Louvre Abu Dhabi to Display 160 Pieces on Observing the World in Global View

Louvre Abu Dhabi to Display 160 Pieces on Observing the World in Global View

Wednesday, 14 March, 2018 - 06:45
Visitors tour the Louvre Abu Dhabi Museum. (AFP)
Abu Dhabi, London - Asharq Al-Awsat
Highlighting scientific efforts to prove the spherical earth theory over the millennia, the Louvre Abu Dhabi will organize the "Globes: Visions of the World" exhibition in cooperation with the Bibliothèque Nationale de France (BnF) (French National Library) on March 23.

The exhibition will display rare maps, scientific instruments and globes in the French collections. It will tell the story of views and theories on the spherical earth from astrological, geographic, religious, scientific and philosophical perspectives.

It also allows visitors to discover the history of the world's spherical representations, as well as the scientific instruments that have been used from ancient times until today, through 160 pieces from the BnF and other borrowed items, reported the German news agency.

The exhibition offers more than 40 globes, rare archaeological artifacts, manuscripts, printed manuscripts and unique maps, taking the visitors back to 2500 years of science and world representation.

The exhibition is curated by Catherine Hofmann, chief curator at BnF, and Francois Nawrocki, deputy director at Bibliotheque Sainte-Genevieve.

Manuel Rabate, director of the Louvre Abu Dhabi, said: “The exhibition will introduce our guests to historical artifacts, including some of the oldest globes and astrolabes from the Islamic world that have interconnected the world from ancient times to the present day.”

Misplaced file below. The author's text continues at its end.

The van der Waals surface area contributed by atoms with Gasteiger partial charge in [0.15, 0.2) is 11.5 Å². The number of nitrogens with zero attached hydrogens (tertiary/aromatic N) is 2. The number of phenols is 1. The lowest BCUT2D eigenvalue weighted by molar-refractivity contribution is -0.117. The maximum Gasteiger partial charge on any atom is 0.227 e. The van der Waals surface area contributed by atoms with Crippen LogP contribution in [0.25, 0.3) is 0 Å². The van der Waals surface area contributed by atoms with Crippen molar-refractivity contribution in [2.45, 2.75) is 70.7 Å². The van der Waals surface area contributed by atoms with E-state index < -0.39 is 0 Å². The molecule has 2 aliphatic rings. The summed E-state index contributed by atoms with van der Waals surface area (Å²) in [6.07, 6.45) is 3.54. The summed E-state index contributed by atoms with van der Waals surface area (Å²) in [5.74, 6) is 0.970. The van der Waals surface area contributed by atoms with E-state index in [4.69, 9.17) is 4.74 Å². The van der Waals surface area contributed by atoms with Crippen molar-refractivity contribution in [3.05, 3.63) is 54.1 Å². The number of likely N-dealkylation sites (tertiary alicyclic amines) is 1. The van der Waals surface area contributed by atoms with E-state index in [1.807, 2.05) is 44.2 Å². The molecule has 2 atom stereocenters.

The collection on display echoes Louvre Abu Dhabi’s ethos to narrate the story of mankind through wonderful loans from “Bibliotheque nationale de France”, “Musee du Louvre”, “Musee des arts et métiers”, “Chateau de Versailles and Centre Pompidou.”

Hofmann said that "Globes: Visions of the World” is an exceptional opportunity to show together the most precious and rare globes and spheres of the French collections. It also features the theories that saw light in the Mesopotamian and ancient Mediterranean world, along with the fundamental contributions of Arab science.

She explained: “The exhibition focuses on the ancient world, where the Greek scientists and philosophers in the 6th century BC figured a world of spherical planets and stars. Aristotle promoted the circular shadow of the earth, which confirms the ‘world has a spherical form’ hypothesis. The first terrestrial and celestial spheres were produced in the 4th century BC. Among the oldest pieces in the exhibition would be a small celestial sphere, of a 4.6 cm diameter, dating back to 200 years BC.”

The exhibition offers visitors the opportunity to explore rare archaeological remains such as the famous Bianchini celestial sphere of the Louvre Paris, many Roman coins and Arabic or Latin manuscripts.

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